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Valve Issued Cease and Desist for EULA

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German consumer advocacy group, VZBV, has issued an ultimatum to Valve: Change your consumer policies, or face the consequences.

While many a gamer have mounted protests and criticisms against companies like Sony or EA for their restrictive End User License agreements, not too many voices complained at Valve’s EULA change back in August. This particular EULA change prevents users from filing a class-action lawsuit against Valve and instead should go through arbitration, and even then only in single claims, not class-action claims. From Valve’s announcement:

“On Steam, whenever a customer is unhappy with any transaction, our first goal is to resolve things as quickly as possible through the normal customer support process. However in those instances in which we can’t resolve a dispute, we’ve outlined a new required process whereby we agree to use arbitration or small claims court to resolve the dispute. In the arbitration process, Valve will reimburse your costs of the arbitration for claims under [$10,000]. Reimbursement by Valve is provided regardless of the arbitrator’s decision, provided that the arbitrator does not determine the claim to be frivolous or the costs unreasonable.”

“Most significant to the new dispute resolution terms is that customers may now only bring individual claims, not class action claims. We considered this change very carefully. It’s clear to us that in some situations, class actions have real benefits to customers. In far too many cases however, class actions don’t provide any real benefit to users and instead impose unnecessary expense and delay, and are often designed to benefit the class action lawyers who craft and litigate these claims. We think this new dispute resolution process is faster and better for you and Valve while avoiding unnecessary costs, and that it will therefore benefit the community as a whole.”

If you don’t actually agree to the EULA changes, that’s fine. You just hit cancel. By hitting cancel, however, you are blocked from accessing Steam, and therefore all of your Steam games. This also effectively stops any large-scale legal dealings against Valve since one user’s claim may be small, but many users together may stand a chance.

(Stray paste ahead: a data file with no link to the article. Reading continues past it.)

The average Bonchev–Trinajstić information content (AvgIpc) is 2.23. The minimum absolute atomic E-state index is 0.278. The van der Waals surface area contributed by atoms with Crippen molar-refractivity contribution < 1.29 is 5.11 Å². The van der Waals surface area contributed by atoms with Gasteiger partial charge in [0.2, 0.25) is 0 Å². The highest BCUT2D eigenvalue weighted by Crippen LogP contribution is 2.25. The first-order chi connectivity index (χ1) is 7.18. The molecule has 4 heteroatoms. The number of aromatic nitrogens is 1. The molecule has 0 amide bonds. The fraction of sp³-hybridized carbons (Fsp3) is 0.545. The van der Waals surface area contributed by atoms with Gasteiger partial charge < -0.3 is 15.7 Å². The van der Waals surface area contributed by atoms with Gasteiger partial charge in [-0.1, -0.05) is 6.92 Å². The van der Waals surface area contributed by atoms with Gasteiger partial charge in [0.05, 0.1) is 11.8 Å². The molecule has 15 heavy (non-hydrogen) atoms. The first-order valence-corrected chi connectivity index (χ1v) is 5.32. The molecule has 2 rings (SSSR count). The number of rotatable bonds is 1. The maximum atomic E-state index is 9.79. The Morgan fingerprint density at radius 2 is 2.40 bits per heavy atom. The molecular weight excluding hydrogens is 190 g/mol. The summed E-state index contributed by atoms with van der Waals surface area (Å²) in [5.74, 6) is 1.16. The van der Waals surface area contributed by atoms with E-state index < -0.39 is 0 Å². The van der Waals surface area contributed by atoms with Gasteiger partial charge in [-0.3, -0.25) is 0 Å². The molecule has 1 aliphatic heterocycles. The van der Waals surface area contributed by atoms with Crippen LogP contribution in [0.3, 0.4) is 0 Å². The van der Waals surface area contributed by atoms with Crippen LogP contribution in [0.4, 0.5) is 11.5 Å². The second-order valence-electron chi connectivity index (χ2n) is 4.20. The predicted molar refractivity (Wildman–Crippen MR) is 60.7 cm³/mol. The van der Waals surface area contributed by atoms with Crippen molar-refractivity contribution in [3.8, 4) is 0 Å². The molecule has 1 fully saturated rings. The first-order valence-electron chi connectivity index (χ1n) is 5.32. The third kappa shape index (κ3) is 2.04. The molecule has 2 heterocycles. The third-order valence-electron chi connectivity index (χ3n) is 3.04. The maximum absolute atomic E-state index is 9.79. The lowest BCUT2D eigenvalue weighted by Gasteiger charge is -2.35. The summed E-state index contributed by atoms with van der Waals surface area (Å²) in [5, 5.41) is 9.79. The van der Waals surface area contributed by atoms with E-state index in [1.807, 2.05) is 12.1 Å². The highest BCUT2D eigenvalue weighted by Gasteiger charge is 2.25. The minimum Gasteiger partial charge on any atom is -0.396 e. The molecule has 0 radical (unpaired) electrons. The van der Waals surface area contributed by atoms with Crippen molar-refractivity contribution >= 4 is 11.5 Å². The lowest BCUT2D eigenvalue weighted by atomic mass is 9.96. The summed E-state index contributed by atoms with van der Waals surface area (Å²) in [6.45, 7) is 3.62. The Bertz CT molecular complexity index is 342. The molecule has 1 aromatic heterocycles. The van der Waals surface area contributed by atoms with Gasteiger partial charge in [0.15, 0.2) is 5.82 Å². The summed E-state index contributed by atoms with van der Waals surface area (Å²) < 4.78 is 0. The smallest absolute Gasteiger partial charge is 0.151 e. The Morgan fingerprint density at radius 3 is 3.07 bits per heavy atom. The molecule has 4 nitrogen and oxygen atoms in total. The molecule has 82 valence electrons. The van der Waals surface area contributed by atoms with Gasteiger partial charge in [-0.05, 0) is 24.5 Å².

According to VZBV, “game developers cannot simply impose their conditions on their users.” Also,

“When logging in, users receive a pop-up window pointing to approve the amended Steam Terms of Service and the Valve privacy policy. Alternatively, the player could select the “Cancel” button, but it also no longer have access to your own player account. The opinion of the vzbv disadvantaged especially those players who have purchased over the years by Valve Software and use a single account.”

VZBV has stated that Valve has until the 26th to respond to the C&D. From there who knows what will happen. It’s most likely this C&D is a publicity feature by VZBV to point out some seriously troubling trends all across the gaming medium. In many ways it’s been growing more consumer un-friendly as time goes by. EULAs have been increasingly restrictive over the past year as companies try to shield themselves from legal worries.

Those worries aren’t entirely unfounded, either. Blizzard faces legal action for its always-on DRM for Diablo III in Korean, German, and French courts. An EULA like Valve’s would prevent similar class-action suits.

Will this help Valve change its mind, or will they just shrug it off? September 26 is just a week away, so we’ll see soon!

About Stephen Crane

Stephen was hooked by the NES at a very young age and never looked back. He games on a daily basis and is currently trying to climb his way up the ranked ladder on League of Legends! Outside of the video game world he actually likes running and owns a rapidly growing collection of toed shoes. Stephen Crane is the owner of Armed Gamer.

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